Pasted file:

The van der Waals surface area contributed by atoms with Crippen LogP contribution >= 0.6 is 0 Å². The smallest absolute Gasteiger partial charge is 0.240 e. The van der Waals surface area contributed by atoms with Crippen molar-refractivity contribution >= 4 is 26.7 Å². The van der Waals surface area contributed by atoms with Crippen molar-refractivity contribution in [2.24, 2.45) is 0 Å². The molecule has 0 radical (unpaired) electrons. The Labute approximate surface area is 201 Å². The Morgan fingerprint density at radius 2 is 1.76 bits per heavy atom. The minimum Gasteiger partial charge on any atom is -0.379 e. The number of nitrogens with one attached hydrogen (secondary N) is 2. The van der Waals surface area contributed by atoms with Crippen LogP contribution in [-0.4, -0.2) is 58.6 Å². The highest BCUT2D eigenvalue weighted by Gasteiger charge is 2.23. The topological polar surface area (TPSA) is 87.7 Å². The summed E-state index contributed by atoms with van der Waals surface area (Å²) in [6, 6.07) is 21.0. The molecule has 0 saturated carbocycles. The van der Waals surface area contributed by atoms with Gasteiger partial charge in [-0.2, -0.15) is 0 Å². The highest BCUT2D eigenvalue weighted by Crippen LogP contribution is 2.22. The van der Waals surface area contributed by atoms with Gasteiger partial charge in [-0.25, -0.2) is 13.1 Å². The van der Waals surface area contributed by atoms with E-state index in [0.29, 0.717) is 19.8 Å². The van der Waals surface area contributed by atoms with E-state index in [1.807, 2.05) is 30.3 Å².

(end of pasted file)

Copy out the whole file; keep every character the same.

The van der Waals surface area contributed by atoms with Crippen LogP contribution >= 0.6 is 0 Å². The smallest absolute Gasteiger partial charge is 0.240 e. The van der Waals surface area contributed by atoms with Crippen molar-refractivity contribution >= 4 is 26.7 Å². The van der Waals surface area contributed by atoms with Crippen molar-refractivity contribution in [2.24, 2.45) is 0 Å². The molecule has 0 radical (unpaired) electrons. The Labute approximate surface area is 201 Å². The Morgan fingerprint density at radius 2 is 1.76 bits per heavy atom. The minimum Gasteiger partial charge on any atom is -0.379 e. The number of nitrogens with one attached hydrogen (secondary N) is 2. The van der Waals surface area contributed by atoms with Crippen LogP contribution in [-0.4, -0.2) is 58.6 Å². The highest BCUT2D eigenvalue weighted by Gasteiger charge is 2.23. The topological polar surface area (TPSA) is 87.7 Å². The summed E-state index contributed by atoms with van der Waals surface area (Å²) in [6, 6.07) is 21.0. The molecule has 0 saturated carbocycles. The van der Waals surface area contributed by atoms with Gasteiger partial charge in [-0.2, -0.15) is 0 Å². The highest BCUT2D eigenvalue weighted by Crippen LogP contribution is 2.22. The van der Waals surface area contributed by atoms with Gasteiger partial charge in [-0.25, -0.2) is 13.1 Å². The van der Waals surface area contributed by atoms with E-state index in [0.29, 0.717) is 19.8 Å². The van der Waals surface area contributed by atoms with E-state index in [1.807, 2.05) is 30.3 Å².